According to the August 2002 study in the “European Journal of Applied Physiology,” on the one hand, people who usually take four sets of three to five reps gain comparatively more strength. On the other hand, people who perform two sets of 20 to 28 reps gain more endurance. So, the inner thing of this study is that the lower the amounts of pull up you do with a lot of weight the stronger you can make yourself. Whereas the higher the numbers of pull ups you do with less weight the more endurance you can develop.
Again, in the Potential Royal Marine Course (PMRC), you would require doing three full pull up to continue the course, whereas 16 gives the highest point score. According to Lerwill, a person with a good shape should be able to do about six pull ups in the perfect form at a slow and controlled rhythm, with an aim of getting to 12 reps. Once you are able to reach that point you should make them tougher by holding a dumbbell between your ankles or you can wear a belt with weight plates attached. You are good to consider the following things when you start doing your pull ups.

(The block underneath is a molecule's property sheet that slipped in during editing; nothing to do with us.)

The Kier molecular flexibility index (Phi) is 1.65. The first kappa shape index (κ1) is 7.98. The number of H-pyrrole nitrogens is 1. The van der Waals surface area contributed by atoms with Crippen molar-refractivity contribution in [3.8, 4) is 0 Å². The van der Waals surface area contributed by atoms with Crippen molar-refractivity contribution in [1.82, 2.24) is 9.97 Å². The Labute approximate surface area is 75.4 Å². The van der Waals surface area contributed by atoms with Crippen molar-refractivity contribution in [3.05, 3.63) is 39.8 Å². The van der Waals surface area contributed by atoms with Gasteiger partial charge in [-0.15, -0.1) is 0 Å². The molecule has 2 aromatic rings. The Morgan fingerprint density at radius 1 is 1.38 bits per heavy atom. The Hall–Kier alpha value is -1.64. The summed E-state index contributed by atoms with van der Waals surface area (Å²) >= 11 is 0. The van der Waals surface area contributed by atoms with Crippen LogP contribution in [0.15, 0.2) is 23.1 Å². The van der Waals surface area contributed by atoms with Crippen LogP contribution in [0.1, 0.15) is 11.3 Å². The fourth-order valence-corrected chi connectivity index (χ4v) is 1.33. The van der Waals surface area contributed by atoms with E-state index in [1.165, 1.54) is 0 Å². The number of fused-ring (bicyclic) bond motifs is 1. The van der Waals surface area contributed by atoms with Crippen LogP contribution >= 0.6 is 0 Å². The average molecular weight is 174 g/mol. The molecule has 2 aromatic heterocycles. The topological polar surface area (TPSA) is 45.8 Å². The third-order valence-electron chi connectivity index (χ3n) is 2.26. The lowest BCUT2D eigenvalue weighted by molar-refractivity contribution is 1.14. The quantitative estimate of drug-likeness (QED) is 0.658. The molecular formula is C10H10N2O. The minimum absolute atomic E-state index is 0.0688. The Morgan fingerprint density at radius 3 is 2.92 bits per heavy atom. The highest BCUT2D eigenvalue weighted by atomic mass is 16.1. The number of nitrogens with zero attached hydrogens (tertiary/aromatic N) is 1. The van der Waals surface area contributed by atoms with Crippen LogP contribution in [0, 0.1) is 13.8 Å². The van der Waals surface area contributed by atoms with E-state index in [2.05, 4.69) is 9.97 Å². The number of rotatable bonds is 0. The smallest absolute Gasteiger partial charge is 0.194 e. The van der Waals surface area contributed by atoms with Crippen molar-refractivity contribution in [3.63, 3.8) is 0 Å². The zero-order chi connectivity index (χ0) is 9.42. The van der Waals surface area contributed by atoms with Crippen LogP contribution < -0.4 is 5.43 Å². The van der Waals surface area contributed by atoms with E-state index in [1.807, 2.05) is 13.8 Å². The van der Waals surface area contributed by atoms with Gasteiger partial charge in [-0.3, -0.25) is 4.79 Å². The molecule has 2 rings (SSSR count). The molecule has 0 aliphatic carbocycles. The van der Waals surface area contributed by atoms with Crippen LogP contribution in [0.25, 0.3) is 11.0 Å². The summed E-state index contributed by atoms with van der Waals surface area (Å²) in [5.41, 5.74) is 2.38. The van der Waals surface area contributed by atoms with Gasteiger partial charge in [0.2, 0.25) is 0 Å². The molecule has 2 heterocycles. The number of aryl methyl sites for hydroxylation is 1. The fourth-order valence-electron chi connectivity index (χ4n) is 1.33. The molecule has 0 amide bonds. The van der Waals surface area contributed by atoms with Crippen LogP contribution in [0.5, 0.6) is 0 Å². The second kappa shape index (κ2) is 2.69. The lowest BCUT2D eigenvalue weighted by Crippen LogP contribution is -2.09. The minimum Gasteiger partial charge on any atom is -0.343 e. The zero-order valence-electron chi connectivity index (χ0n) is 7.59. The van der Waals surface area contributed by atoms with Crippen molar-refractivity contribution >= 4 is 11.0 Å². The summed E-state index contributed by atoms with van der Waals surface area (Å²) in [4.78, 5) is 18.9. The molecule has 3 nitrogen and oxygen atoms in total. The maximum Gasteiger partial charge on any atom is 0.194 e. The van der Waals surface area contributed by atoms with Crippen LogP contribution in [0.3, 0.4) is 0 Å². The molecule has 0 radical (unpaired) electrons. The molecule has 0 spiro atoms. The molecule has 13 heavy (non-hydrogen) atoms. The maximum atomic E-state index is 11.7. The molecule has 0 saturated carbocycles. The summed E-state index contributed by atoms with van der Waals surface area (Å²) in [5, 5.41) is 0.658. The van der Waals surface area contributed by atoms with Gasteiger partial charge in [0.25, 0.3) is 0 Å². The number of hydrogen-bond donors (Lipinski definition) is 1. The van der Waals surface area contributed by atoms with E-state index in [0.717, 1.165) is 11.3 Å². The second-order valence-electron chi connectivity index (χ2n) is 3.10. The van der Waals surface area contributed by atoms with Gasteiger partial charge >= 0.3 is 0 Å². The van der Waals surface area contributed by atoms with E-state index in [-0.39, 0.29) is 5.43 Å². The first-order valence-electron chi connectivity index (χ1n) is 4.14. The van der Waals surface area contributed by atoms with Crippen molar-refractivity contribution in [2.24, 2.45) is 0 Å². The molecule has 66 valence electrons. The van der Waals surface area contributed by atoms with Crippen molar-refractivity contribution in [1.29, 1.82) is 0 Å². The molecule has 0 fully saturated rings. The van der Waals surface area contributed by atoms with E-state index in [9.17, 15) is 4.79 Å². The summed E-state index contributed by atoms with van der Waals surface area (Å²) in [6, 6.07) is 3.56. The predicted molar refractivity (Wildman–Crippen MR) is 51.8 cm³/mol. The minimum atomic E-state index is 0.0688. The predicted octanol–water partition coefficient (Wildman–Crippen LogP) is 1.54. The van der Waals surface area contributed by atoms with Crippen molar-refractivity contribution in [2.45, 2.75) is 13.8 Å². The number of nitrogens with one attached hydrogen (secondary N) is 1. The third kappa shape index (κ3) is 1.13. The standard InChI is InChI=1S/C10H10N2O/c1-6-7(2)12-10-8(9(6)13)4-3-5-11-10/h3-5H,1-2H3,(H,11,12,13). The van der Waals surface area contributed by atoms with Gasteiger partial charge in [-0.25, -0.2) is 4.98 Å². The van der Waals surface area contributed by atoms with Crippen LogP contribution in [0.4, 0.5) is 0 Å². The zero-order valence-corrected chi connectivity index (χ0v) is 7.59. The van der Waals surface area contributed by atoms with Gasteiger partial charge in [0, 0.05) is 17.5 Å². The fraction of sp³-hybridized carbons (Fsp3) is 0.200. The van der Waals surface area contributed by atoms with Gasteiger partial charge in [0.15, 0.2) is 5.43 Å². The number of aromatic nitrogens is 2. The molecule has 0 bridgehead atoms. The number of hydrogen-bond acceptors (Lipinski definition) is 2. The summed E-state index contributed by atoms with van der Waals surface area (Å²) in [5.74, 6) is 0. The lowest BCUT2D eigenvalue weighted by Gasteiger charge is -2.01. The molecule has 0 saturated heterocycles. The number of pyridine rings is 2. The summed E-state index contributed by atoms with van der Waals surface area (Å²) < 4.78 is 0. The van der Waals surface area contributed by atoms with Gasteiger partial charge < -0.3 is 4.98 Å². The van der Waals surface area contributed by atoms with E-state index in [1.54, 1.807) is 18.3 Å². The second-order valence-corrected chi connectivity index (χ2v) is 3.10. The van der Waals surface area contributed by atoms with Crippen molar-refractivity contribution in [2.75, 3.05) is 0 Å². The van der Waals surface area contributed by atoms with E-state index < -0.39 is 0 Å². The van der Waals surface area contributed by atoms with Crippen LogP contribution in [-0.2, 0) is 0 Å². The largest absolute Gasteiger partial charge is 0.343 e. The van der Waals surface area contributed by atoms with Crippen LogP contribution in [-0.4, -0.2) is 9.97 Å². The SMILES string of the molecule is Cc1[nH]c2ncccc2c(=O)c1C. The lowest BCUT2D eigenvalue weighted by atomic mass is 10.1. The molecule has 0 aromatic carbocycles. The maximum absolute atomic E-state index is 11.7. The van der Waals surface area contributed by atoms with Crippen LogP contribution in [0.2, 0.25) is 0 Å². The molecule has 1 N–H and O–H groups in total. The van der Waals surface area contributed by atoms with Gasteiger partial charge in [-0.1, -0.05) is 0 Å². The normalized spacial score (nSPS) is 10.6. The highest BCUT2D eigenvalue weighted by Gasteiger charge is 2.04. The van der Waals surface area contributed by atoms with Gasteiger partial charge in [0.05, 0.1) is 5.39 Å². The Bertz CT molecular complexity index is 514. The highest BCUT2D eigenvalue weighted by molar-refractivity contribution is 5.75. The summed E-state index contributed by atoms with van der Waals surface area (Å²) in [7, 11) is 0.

- If you want to develop a stronger upper body, you should prefer low amounts of pull up and high weight. When you find it feels so easy to do pull up, you can wear a backpack with weights.
- An article by Sean Nalewanyi on “Iron” magazine suggests five to seven as the ideal rep range to gain strength and muscle.
- In terms of increasing your endurance, you should do as many pull up as you can do.
At the beginning of your work out, you may find it difficult. At that time you can do half pull up and make it full of many pull ups when your body is ready to gain enough endurance gradually.